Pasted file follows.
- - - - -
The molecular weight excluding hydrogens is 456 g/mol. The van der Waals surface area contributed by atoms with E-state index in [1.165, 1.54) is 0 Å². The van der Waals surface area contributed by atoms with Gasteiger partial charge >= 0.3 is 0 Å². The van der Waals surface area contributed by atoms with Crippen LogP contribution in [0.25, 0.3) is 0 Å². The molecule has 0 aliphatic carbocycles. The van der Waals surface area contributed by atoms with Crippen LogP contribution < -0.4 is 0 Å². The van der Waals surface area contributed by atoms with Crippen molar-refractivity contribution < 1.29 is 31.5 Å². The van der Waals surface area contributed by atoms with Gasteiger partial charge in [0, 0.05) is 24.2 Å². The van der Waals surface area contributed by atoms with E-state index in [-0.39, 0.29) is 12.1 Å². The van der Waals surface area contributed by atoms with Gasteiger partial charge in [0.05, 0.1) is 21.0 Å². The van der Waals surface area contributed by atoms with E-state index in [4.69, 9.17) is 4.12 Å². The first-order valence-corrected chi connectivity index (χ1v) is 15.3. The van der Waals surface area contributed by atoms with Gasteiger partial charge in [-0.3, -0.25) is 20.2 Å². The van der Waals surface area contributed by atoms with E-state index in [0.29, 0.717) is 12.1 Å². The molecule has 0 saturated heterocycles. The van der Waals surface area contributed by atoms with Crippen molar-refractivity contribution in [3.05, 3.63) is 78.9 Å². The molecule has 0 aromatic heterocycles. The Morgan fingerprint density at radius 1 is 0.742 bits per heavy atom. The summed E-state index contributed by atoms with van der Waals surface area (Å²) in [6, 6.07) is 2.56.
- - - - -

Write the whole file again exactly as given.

The molecular weight excluding hydrogens is 456 g/mol. The van der Waals surface area contributed by atoms with E-state index in [1.165, 1.54) is 0 Å². The van der Waals surface area contributed by atoms with Gasteiger partial charge >= 0.3 is 0 Å². The van der Waals surface area contributed by atoms with Crippen LogP contribution in [0.25, 0.3) is 0 Å². The molecule has 0 aliphatic carbocycles. The van der Waals surface area contributed by atoms with Crippen LogP contribution < -0.4 is 0 Å². The van der Waals surface area contributed by atoms with Crippen molar-refractivity contribution < 1.29 is 31.5 Å². The van der Waals surface area contributed by atoms with Gasteiger partial charge in [0, 0.05) is 24.2 Å². The van der Waals surface area contributed by atoms with E-state index in [-0.39, 0.29) is 12.1 Å². The van der Waals surface area contributed by atoms with Gasteiger partial charge in [0.05, 0.1) is 21.0 Å². The van der Waals surface area contributed by atoms with E-state index in [4.69, 9.17) is 4.12 Å². The first-order valence-corrected chi connectivity index (χ1v) is 15.3. The van der Waals surface area contributed by atoms with Gasteiger partial charge in [-0.3, -0.25) is 20.2 Å². The van der Waals surface area contributed by atoms with E-state index in [0.29, 0.717) is 12.1 Å². The molecule has 0 saturated heterocycles. The van der Waals surface area contributed by atoms with Crippen molar-refractivity contribution in [3.05, 3.63) is 78.9 Å². The molecule has 0 aromatic heterocycles. The Morgan fingerprint density at radius 1 is 0.742 bits per heavy atom. The summed E-state index contributed by atoms with van der Waals surface area (Å²) in [6, 6.07) is 2.56.